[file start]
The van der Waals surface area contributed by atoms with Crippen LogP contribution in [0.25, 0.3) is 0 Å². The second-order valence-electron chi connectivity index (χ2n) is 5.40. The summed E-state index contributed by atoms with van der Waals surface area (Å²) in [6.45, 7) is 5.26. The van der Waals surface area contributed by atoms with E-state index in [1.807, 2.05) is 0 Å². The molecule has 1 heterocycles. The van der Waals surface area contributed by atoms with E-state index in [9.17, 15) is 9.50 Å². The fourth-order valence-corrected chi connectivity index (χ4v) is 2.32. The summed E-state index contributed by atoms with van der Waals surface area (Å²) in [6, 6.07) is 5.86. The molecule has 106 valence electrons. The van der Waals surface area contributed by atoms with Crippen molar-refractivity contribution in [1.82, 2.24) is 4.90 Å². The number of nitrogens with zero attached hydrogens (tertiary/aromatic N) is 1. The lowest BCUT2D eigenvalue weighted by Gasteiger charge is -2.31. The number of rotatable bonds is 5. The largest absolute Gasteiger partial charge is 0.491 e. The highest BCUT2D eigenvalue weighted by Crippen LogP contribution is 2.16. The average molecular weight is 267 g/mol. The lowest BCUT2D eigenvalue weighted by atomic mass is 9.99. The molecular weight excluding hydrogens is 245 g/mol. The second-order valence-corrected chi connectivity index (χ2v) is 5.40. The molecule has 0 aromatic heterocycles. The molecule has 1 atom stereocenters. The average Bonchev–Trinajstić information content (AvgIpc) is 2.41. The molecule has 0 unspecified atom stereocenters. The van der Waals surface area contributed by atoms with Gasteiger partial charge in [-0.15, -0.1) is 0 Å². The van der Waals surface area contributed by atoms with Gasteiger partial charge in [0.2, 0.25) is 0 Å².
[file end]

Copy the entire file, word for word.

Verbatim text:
The van der Waals surface area contributed by atoms with Crippen LogP contribution in [0.25, 0.3) is 0 Å². The second-order valence-electron chi connectivity index (χ2n) is 5.40. The summed E-state index contributed by atoms with van der Waals surface area (Å²) in [6.45, 7) is 5.26. The van der Waals surface area contributed by atoms with E-state index in [1.807, 2.05) is 0 Å². The molecule has 1 heterocycles. The van der Waals surface area contributed by atoms with E-state index in [9.17, 15) is 9.50 Å². The fourth-order valence-corrected chi connectivity index (χ4v) is 2.32. The summed E-state index contributed by atoms with van der Waals surface area (Å²) in [6, 6.07) is 5.86. The molecule has 106 valence electrons. The van der Waals surface area contributed by atoms with Crippen molar-refractivity contribution in [1.82, 2.24) is 4.90 Å². The number of nitrogens with zero attached hydrogens (tertiary/aromatic N) is 1. The lowest BCUT2D eigenvalue weighted by Gasteiger charge is -2.31. The number of rotatable bonds is 5. The largest absolute Gasteiger partial charge is 0.491 e. The highest BCUT2D eigenvalue weighted by Crippen LogP contribution is 2.16. The average molecular weight is 267 g/mol. The lowest BCUT2D eigenvalue weighted by atomic mass is 9.99. The molecular weight excluding hydrogens is 245 g/mol. The second-order valence-corrected chi connectivity index (χ2v) is 5.40. The molecule has 0 aromatic heterocycles. The molecule has 1 atom stereocenters. The average Bonchev–Trinajstić information content (AvgIpc) is 2.41. The molecule has 0 unspecified atom stereocenters. The van der Waals surface area contributed by atoms with Gasteiger partial charge in [-0.15, -0.1) is 0 Å². The van der Waals surface area contributed by atoms with Gasteiger partial charge in [0.2, 0.25) is 0 Å².